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Just Do It

By: Hank Lerner, Esq. on in

Editor’s Note: This article was updated on November 17, 2020, with information and links regarding the latest mask order from the Department of Health.

This is a column about wearing masks in sellers’ homes.

PAR President Bill Festa put it out there nicely in August, and many of you (and your clients) are doing a good job of following the rules. But if the increased phone calls, emails and social media posts from members and consumers are any indication, some of you (and your clients) are definitely not. So, in the interests of clarity, today I’ll be a bit more direct:

Wear your mask.

It’s an Order
As of November 18, 2020, Pennsylvania is under the “Updated Order of the Secretary of the Pennsylvania Department of Health Requiring Universal Face Coverings.” Among other provisions, it requires individuals to wear appropriate face coverings if they are “indoors or in an enclosed space, where another person or persons who are not members of the individual’s household are present in the same space, irrespective of physical distance.”

This rule clearly applies to showings – that’s not really up for discussion. And while you can have plenty of philosophical or constitutional discussions about whether you think this order should exist, the reality is that it does exist, and no court has upheld any attempt to challenge this or prior mask orders (there is a federal constitutional case active in Pennsylvania, but it does not address this order). Wear your mask.

Show Some Respect
If you were a buyer’s agent at a showing would you (or your clients) take a dip in the pool? Grab a beer from the basement fridge? Track mud through the house?

Hopefully not.

Why? Not because there’s a law, regulation or government order about it, but simply because it is unprofessional and violates the trust that the seller has placed in you by allowing unsupervised access to their home. Whatever your (or your clients’) personal or political leanings on masks, respect the seller’s home and their trust that you’ll follow the rules. Wear your mask.

They’re Watching
Many sellers have some sort of video monitoring capability in their homes today. Doorbells, security cameras, various smart devices – you name it. PAR has even updated several forms to let buyers know about this issue.

Sellers are using these devices to make sure buyers and buyer agents are wearing masks during showings. Or maybe they’re sitting in their car a couple of houses down to be sure masks are being worn as buyers walk in the door. How do we know this? Because most phone calls with sellers or listing agents these days start off with “I watched them take off their masks and….”

This is (generally) not illegal or unethical, and there isn’t going to be much sympathy for the buyer who tries to argue that s/he should have had the right to violate the mask order with complete privacy…while in the seller’s home and potentially putting them at risk. The odds of getting caught seem to go up by the day, so…wear your mask.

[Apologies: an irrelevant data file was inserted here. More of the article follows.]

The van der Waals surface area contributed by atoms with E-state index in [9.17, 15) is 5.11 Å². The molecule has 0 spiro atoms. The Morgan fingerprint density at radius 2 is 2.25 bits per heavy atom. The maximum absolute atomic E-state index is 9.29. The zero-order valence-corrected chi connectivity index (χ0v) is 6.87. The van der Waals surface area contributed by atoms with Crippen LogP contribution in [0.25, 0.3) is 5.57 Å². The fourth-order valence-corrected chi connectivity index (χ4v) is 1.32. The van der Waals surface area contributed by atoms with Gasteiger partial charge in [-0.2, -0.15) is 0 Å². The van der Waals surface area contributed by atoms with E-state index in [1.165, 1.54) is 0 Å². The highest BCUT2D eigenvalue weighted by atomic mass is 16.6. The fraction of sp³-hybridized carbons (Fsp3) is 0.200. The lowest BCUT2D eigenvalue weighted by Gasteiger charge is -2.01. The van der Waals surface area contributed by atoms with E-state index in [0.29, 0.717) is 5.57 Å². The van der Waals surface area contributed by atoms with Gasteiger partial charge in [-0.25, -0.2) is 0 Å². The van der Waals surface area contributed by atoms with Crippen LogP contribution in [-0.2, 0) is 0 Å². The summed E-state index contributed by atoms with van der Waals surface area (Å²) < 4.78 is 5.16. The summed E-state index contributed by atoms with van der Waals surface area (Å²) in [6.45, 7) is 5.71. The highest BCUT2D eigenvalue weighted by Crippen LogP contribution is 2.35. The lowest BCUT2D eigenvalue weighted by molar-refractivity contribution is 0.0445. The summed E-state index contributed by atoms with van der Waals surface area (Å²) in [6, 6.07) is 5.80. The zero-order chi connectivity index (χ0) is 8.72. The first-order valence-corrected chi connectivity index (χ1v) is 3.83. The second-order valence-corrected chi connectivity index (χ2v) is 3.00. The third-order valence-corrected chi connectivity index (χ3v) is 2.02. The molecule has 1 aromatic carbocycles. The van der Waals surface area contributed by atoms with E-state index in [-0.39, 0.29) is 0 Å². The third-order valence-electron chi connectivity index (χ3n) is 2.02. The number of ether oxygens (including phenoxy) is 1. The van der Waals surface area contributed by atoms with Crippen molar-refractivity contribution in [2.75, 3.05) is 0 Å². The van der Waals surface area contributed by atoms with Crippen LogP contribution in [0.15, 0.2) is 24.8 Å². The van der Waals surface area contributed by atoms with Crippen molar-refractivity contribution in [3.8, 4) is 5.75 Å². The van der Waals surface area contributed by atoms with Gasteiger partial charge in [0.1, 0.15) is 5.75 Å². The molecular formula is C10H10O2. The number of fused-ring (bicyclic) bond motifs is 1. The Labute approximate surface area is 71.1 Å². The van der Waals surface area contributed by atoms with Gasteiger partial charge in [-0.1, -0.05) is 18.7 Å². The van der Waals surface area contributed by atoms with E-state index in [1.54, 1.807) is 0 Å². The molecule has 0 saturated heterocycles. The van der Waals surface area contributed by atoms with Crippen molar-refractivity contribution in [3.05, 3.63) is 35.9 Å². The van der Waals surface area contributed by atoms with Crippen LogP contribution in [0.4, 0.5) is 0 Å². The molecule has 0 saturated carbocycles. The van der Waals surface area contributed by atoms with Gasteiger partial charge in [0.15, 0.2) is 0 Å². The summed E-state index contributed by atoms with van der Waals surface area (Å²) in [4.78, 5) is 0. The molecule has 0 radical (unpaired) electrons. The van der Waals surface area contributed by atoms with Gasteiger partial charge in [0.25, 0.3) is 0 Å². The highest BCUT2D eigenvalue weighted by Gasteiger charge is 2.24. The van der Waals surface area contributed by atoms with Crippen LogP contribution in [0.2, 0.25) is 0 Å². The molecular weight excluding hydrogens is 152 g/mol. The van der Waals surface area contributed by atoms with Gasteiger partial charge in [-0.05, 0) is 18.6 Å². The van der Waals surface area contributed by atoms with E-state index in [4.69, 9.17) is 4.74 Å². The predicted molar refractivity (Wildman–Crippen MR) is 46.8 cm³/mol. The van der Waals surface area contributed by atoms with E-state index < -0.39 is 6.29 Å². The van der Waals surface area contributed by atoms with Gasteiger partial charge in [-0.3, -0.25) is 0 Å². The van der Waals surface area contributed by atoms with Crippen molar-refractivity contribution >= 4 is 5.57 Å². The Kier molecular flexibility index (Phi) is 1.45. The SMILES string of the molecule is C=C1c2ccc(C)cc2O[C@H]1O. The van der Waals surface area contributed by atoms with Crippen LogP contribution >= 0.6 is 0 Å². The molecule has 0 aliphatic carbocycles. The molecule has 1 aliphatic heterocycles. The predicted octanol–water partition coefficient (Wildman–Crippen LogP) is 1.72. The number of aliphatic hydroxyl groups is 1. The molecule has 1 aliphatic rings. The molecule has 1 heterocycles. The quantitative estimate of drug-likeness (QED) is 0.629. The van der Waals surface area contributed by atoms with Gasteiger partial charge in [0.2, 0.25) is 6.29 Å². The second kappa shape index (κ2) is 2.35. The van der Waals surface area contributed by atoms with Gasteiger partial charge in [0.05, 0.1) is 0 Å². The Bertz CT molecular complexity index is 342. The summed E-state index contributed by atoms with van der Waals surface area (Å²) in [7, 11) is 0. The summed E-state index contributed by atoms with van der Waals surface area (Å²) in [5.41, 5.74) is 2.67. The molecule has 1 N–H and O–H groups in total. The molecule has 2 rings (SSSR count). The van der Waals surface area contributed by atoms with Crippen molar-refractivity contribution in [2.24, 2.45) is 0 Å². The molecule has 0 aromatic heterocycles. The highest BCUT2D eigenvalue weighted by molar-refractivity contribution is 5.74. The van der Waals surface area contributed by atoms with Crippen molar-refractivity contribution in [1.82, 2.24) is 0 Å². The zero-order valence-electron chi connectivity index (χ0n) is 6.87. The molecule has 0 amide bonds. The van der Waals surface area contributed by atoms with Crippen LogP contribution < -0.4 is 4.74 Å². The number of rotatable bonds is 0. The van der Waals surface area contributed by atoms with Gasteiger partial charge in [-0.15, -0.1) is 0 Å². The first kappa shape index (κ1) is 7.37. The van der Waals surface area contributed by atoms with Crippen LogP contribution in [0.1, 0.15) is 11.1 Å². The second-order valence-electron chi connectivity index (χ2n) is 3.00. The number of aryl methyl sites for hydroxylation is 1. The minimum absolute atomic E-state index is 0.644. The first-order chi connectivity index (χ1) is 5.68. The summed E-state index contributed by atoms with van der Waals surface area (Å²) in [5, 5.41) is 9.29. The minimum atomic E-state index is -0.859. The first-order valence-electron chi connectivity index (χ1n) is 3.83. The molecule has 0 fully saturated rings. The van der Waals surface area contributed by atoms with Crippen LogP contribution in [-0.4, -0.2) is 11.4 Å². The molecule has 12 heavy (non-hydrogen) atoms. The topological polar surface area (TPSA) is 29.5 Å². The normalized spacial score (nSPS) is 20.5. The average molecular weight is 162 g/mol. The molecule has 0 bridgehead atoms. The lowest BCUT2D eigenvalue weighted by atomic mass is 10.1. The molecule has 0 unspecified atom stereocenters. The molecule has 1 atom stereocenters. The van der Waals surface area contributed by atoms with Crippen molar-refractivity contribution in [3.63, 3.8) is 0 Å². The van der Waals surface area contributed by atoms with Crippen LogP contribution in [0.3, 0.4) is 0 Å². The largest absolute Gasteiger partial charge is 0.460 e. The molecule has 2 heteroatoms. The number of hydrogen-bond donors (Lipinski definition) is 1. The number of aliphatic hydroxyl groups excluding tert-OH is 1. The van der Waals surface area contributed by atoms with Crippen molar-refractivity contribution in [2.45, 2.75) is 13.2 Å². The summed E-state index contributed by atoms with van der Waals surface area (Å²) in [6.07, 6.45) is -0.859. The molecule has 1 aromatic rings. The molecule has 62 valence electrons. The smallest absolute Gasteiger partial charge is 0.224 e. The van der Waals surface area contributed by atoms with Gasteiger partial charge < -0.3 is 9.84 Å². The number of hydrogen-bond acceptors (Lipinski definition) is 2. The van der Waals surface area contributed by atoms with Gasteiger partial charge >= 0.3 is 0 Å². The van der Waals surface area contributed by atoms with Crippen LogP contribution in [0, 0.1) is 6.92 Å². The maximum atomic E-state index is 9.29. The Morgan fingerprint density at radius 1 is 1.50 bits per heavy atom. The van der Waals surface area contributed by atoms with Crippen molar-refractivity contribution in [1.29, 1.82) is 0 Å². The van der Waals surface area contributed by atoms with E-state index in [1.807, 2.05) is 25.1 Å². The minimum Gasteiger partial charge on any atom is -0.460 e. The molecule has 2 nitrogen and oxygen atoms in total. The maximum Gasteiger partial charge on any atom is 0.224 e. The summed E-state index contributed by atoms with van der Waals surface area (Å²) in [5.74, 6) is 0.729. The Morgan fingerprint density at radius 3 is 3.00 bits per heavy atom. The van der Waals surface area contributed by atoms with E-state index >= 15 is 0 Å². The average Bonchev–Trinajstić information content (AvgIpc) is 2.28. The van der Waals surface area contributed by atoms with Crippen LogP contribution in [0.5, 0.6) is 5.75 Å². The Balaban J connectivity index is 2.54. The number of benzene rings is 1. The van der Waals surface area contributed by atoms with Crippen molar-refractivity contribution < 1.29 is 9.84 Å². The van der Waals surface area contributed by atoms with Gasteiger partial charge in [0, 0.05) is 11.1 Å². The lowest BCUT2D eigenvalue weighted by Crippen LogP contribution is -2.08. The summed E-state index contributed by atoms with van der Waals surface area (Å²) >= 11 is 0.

It Could Cost You
A real estate licensee who doesn’t follow the mask rules could be reported to the State Real Estate Commission (through PALS), or to the Department of Health. We know that both are actively investigating complaints. This could also be a potential ethics issue for Realtor® members – especially if the MLS showing instructions make it clear that the seller expects masks to be worn in the property.

I’d hope the conversation would never get this far, but if you (and your client) are not willing to wear masks because it’s a requirement or because it’s respectful to the seller, you should know that violating the mask rules could result in fines – potentially substantial ones – and could even affect your license.

So, I’ll give you some free legal advice: Wear your mask.

Eviction Proceeding Timelines Modified

In response to the COVID-19 pandemic, the Pennsylvania Supreme Court made emergency rule changes to some of the timelines relating to residential eviction proceedings before magisterial district judges. These modified rules went into effect on Jan. 1, 2021. After seeking public comment and additional feedback on the modified rules, the Supreme Court recently announced it is modifying the timelines back to their original periods effective Jan. 1, 2022.

 Read More
General Assembly Approves Resolution to End Emergency Declaration

Along with this measure, the legislature also passed House Bill 854 on June 9, with new language extending all of the regulatory waivers that had been issued under the emergency order. Those waivers, including one that allow livestreamed education courses to be counted under the rules applicable to in-person courses, are now extended to Sept. 30. HB854 was approved by both the Senate and House of Representatives and now moves to the governor’s desk for his signature.

 Read More
Comments (2)


  • Ken Murawski   October 29, 2020 at 10:46 am

    I love free legal advice. Especially when it comes from an actual attorney.
    Thanks for the reminder Hank, it’s really a small price to pay

    Reply to Ken Murawski
  • Ryan Thomas   October 29, 2020 at 11:55 am

    This does lay out a good legal perspective for licensee’s. I do wish the public were treated like adults with regard to information and being open to opposing views. Even if the opposing view wasn’t from a credible source like this one from actual medical professionals citing real research,

    Reply to Ryan Thomas

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